Brent crude oil prices are forecast to fall to near $30 a barrel before the US oil output sees a decline in the second half of the year, according to a global brokerage firm.

A fall in US oil production is expected to help the oil market to rebalance, says UBS in a note.

Commodity are estimated to fall further by 10% due to oversupply situation, said Dominic Schnider, head of commodities and Asia-Pacific foreign exchange at UBS's wealth-management unit in Hong Kong.

"What we are going to see in the first half of 2016 is that US production, year-on-year, will start to decline," Bloomberg quoted Schnider as saying. "Once you see that happening, the market will become more comfortable, the prices actually can stabilise."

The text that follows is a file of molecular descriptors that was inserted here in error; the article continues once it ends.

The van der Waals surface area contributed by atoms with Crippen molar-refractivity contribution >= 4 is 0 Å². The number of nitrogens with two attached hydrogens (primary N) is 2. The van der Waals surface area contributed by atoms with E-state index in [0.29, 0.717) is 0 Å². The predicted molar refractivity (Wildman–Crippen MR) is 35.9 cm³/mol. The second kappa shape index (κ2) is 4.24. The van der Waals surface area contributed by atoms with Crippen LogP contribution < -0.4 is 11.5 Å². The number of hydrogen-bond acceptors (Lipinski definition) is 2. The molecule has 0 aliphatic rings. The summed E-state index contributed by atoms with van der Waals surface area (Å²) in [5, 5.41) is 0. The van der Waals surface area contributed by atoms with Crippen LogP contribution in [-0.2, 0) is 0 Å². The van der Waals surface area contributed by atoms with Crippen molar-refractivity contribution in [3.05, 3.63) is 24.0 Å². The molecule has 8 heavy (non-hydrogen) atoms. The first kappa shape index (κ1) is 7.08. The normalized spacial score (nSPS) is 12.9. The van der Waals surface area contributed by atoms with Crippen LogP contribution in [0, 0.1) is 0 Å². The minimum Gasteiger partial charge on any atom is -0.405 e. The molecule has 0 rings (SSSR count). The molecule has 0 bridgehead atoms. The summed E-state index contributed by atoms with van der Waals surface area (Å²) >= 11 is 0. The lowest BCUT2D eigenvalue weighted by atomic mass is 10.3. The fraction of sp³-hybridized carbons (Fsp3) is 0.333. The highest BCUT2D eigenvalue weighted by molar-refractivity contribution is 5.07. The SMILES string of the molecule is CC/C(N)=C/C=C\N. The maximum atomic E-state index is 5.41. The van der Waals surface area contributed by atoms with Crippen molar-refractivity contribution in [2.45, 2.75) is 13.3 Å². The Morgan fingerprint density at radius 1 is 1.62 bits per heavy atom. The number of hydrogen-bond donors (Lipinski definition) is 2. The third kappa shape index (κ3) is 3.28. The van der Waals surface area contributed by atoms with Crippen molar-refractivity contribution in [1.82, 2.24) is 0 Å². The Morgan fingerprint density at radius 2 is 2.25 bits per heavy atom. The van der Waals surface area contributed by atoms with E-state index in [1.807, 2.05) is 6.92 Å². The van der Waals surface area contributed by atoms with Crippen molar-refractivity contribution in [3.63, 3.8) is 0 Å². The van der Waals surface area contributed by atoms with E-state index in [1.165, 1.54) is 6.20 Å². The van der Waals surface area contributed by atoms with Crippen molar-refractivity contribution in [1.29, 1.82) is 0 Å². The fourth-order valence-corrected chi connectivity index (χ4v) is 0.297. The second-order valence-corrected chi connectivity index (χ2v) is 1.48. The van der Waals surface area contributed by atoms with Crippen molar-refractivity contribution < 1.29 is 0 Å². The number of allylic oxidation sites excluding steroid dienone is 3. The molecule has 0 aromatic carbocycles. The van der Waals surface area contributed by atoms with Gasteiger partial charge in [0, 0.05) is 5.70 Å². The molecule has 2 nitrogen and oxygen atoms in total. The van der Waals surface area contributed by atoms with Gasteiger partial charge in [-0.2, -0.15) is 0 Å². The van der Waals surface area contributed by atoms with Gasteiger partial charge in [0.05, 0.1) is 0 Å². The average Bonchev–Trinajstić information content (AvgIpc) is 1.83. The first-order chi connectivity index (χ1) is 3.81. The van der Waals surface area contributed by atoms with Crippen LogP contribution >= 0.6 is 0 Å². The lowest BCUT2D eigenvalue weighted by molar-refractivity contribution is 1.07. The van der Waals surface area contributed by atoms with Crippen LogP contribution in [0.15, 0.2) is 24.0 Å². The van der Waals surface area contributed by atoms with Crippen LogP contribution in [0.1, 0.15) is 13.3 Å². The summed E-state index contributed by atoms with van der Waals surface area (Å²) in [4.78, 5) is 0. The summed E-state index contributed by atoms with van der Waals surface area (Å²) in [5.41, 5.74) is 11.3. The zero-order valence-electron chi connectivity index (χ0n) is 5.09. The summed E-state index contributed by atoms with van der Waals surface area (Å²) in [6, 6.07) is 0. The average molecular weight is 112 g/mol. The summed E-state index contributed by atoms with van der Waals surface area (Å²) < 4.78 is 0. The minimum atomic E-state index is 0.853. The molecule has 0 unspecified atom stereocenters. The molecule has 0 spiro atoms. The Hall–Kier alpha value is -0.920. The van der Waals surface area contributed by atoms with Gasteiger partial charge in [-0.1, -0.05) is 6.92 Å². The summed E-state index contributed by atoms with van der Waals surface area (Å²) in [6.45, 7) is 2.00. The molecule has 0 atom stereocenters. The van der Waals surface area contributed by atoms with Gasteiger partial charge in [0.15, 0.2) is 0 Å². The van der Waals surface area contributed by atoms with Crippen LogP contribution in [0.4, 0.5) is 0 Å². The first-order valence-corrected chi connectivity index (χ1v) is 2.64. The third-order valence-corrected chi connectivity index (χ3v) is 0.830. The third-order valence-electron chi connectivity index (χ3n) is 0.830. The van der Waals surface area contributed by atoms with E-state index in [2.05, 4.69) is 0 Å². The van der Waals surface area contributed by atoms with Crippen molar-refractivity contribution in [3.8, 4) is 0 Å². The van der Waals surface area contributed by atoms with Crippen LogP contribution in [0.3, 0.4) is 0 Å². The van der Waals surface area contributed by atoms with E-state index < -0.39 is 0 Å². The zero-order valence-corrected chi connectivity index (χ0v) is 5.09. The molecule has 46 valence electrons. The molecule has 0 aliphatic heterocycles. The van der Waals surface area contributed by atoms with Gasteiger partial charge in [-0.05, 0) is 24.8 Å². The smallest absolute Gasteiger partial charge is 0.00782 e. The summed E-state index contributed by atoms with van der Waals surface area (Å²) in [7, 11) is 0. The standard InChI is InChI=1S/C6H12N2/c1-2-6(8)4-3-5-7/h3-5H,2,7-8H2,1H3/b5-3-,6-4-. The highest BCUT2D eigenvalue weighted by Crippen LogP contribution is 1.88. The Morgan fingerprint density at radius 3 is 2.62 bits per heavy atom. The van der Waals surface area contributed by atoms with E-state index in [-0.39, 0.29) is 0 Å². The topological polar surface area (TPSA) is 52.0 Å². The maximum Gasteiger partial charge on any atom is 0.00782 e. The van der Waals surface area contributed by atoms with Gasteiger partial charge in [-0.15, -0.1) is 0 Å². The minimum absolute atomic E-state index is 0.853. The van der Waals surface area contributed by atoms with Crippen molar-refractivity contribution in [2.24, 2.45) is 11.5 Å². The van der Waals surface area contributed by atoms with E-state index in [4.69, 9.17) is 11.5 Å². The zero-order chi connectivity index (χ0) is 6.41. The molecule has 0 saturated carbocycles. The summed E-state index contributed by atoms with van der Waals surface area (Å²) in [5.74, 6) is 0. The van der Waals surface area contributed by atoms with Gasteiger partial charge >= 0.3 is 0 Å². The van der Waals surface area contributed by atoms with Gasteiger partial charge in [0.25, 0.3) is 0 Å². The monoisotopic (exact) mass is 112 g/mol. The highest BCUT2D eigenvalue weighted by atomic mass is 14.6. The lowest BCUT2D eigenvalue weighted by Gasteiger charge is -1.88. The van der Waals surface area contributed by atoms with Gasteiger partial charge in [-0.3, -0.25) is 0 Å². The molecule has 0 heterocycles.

Crude oil prices ushered in the New Year on a positive note, posting a 2% gain on the back of growing tensions between Saudi Arabia and Iran.

"Any direct military dispute between the two hegemonic powers in the Middle East would have grave consequences for global oil supply, as almost 30% of the worldwide oil supply is produced in the Persian Gulf region," said Commerzbank Corporates & Markets.

Schnider expects the rally witnessed in oil prices on Monday after Saudi Arabia cut ties with Iran to last for a week or two.

Saudi Arabia's embassy in Tehran was attacked on Sunday to protest against the execution of 47 people, including one Shiite cleric. Following the incident, Saudi Arabia had cut diplomatic relations with Teheran and ordered Iranian diplomats to leave the Kingdom.

Brent crude prices recorded a 35% fall last year, posting a decline for a third consecutive year as oversupply led a slump in prices.

Overall, crude oil prices have seen nearly 70% decline since June 2014, falling from highs of over $100 a barrel as the Organization of the Petroleum Exporting Countries (OPEC), which produces 31.7 million barrels a day, decided not to cut output to defend market share. The global oil supply glut was worsened by growing US stockpiles.